I would venture to say 95 percent of our readers have no idea what a ribeye cap is. But, if you are an 8-year-old girl named Avery, you absolutely know what it is. This cut of meat is often called the king of all steaks. It is, as I’m sure Avery knows, the top cap muscle on a ribeye steak. You can get ribeye caps at, H-E-B Kingwood but, you do have to buy the entire roast and they will cut the caps off for you. Last time I checked, COSTCO had them for $29 a pound. They’re also available online at Snake River farms snakeriverfarms.com.

As the youngest contestant ever in the history of “Master Chef Junior,” Avery’s ribeye cap with caramelized onions and bone marrow butter, complete with a tortilla toast branded with a Texas star and the initial “A,” was her final entree. This recent event was the culmination of the season. It came as no surprise to all of her Kingwood fans watching, that Avery landed with two other contestants as one of the top three finalists to cook a ribeye cap.

Avery knows how to cook a ribeye cap!

These three remarkable kids beat out 21 other contestants to compete in the last two episodes of this season’s final two shows. Although our very talented homegrown Avery won the hearts of the judges with her big Texas smile and passion for everything Texas, from her saucy ponytail right down to her bright blue “glam” Texas boots, she didn’t walk away with the grand prize of $100,000. She did walk away with the hearts and adoration of everyone watching. Her cute quick whit and smile as big as “Big Bend” just added to our broken hearts when she didn’t win. But, in true Texas spirit, she was happy for Beni, this year’s winner.

In honor of her achievement, I have for you a fantastic ribeye-cap recipe.


My version of Grilled Ribeye Cap with Caramelized Onions and Bone Marrow Butter

(Serves about 4)


1 ribeye cap, about

18-20 ounces,

cut into 4 pieces


Bone Marrow Butter

(Available on

Amazon or try your

hand at making it)

6-8 marrow bones

cut short, no longer

than 2 inches long

1/2 cup butter, cut

into 1-inch cubes

and softened (I use

Kerrygold butter)

1/2 teaspoon

dried rosemary

1/2 teaspoon fresh

parsley leaves, no

stems, chopped fine

1/4 teaspoon sea salt


Directions for butter: Preheat oven to 425 degrees. Place the bones, marrow side up, on a cookie sheet lined with parchment paper. Bake the bones for 15-20 minutes until marrow is bubbly and knife-tender all the way through. Remove from oven to cool. When you can touch them, carefully scoop out the marrow and place in a blender or food processor. Add the butter, parsley, rosemary and salt. Blend to mix well. Scoop out and place in molds or roll into a log on parchment paper. Chill in fridge.

If using store-bought marrow, bring it to room temp, place in a blender with other ingredients, blend well and proceed as directed above.


Caramelized Onions


3 yellow onions,

peeled and sliced

thinly into crescent

2 tablespoons olive oil

1 teaspoon salt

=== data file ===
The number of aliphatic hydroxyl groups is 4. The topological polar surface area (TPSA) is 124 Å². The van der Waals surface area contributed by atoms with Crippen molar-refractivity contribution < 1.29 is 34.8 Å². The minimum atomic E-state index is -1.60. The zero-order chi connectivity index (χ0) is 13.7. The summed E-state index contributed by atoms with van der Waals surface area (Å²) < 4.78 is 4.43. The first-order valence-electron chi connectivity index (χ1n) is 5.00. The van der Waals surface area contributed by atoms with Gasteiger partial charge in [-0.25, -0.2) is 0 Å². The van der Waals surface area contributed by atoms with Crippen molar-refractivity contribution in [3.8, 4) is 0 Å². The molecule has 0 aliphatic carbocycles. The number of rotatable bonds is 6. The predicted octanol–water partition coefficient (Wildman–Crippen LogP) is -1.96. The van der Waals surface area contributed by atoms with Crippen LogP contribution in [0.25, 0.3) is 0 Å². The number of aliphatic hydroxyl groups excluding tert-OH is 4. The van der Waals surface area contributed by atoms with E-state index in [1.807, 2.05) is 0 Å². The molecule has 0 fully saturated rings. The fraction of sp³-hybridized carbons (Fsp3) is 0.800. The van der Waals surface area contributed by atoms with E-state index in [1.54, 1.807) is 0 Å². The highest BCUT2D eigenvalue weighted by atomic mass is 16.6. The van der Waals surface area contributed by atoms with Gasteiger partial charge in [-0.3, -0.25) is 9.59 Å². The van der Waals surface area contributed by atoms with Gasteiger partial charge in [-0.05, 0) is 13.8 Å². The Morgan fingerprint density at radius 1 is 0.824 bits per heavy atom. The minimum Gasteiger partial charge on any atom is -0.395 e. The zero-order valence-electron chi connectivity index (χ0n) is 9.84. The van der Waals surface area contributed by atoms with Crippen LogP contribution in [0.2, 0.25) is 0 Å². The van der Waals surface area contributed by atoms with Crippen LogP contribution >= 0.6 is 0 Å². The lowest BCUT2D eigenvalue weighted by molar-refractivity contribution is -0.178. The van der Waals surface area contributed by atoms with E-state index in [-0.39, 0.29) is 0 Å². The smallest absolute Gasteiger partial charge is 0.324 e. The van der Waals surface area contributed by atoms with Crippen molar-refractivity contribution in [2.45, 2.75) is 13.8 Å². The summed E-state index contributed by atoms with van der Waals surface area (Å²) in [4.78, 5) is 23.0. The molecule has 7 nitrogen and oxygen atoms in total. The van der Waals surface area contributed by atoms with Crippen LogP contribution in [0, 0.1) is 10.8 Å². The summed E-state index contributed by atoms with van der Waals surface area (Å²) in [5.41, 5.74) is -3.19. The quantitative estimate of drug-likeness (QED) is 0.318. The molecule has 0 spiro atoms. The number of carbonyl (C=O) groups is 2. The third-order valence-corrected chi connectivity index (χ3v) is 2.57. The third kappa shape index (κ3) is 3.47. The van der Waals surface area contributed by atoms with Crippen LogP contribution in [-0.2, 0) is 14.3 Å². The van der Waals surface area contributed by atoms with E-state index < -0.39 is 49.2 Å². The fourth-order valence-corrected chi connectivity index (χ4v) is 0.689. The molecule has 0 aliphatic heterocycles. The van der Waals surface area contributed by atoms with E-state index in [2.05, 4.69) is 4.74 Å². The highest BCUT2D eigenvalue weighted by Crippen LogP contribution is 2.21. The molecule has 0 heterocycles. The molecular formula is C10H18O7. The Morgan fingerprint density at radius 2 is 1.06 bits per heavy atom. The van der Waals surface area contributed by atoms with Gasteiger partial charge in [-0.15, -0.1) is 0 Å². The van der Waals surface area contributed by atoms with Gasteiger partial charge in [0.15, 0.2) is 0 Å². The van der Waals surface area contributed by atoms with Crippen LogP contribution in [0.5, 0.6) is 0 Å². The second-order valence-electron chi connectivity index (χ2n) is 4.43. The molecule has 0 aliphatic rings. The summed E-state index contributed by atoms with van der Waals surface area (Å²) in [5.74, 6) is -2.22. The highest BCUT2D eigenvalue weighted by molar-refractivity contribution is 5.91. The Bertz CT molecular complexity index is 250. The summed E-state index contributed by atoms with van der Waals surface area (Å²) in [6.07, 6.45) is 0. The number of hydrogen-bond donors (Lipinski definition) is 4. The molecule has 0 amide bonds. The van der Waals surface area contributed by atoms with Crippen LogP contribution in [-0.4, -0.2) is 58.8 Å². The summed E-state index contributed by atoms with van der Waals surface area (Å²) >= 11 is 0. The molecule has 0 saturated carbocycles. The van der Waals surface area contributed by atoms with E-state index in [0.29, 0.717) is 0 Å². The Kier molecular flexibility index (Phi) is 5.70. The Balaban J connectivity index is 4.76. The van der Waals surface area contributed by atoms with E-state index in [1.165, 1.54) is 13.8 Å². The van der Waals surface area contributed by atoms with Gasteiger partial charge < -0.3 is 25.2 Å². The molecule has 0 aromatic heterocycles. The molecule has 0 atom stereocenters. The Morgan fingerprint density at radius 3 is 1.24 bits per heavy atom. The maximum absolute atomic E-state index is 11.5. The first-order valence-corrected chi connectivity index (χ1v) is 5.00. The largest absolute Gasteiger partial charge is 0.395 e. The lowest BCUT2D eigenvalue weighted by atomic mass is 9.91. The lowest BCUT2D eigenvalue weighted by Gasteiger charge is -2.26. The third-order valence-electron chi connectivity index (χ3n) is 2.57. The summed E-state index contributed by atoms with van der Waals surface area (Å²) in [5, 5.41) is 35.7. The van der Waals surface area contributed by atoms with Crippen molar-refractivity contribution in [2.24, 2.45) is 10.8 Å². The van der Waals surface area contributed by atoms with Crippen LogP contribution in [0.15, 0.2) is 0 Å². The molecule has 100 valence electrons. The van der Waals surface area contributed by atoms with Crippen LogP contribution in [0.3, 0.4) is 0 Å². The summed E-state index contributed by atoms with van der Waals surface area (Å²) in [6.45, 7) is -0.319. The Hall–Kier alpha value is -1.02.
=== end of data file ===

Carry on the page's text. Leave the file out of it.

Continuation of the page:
1 tablespoon aged,

good quality, balsamic vinegar


Directions for onions: Place the oil in a medium saucepan over low-medium heat; add onions. Add the salt and balsamic vinegar; stir. Cook, stirring occasionally, for 45-55 minutes, until the onions have turned a deep caramel color and reduced down. Set aside and keep warm.

Directions for ribeye caps: Preheat a grill or indoor cast-iron skillet on high heat (outdoor grill set to 450 degrees). Remove ribeye caps from fridge and set at room temp for 30 minutes. Just before grilling, pat the ribeye caps dry with a paper towel and salt generously on both sides. Place the steak directly over the hottest part of the grill, cook, and flip every 1-2 minutes, until you reach an internal middle temperature of 130 degrees. Immediately remove from the grill and cover loosely with foil. Allow to rest for 10- 12 minutes. While resting, reheat the onions. To serve, place the onions on a plate, top them with the steak and bone marrow butter with a sprinkle of salt. Serve immediately. I accompany it with roasted asparagus orzo pasta in garlic butter.

Note: You can omit the bone marrow butter and use garlic parsley salted butter instead.

Karen Boughton
Author: Karen BoughtonEmail: This email address is being protected from spambots. You need JavaScript enabled to view it.
I grew up in a big, Greek, cooking family. I married my high school sweetheart and soon had three daughters. My husband and I worked in the family’s Greek restaurant, “Zorba’s,” for several years before moving to Baton Rouge and eventually Corpus Christi. There I taught microwave cooking classes for Amana.in studio and on television for three years before moving to Kingwood in the late '80s. I reached out to learn more about regional and international foods, spending 16 years in management in private athletic/dining/country clubs for ClubCorp, where I embraced health and cooking. In 2008 I joined the Tribune Newspapers as food editor, the same time that I became a nutrition advisor and USANA Health Sciences Associate. These two passions have given me better health and the freedom to live life my way.

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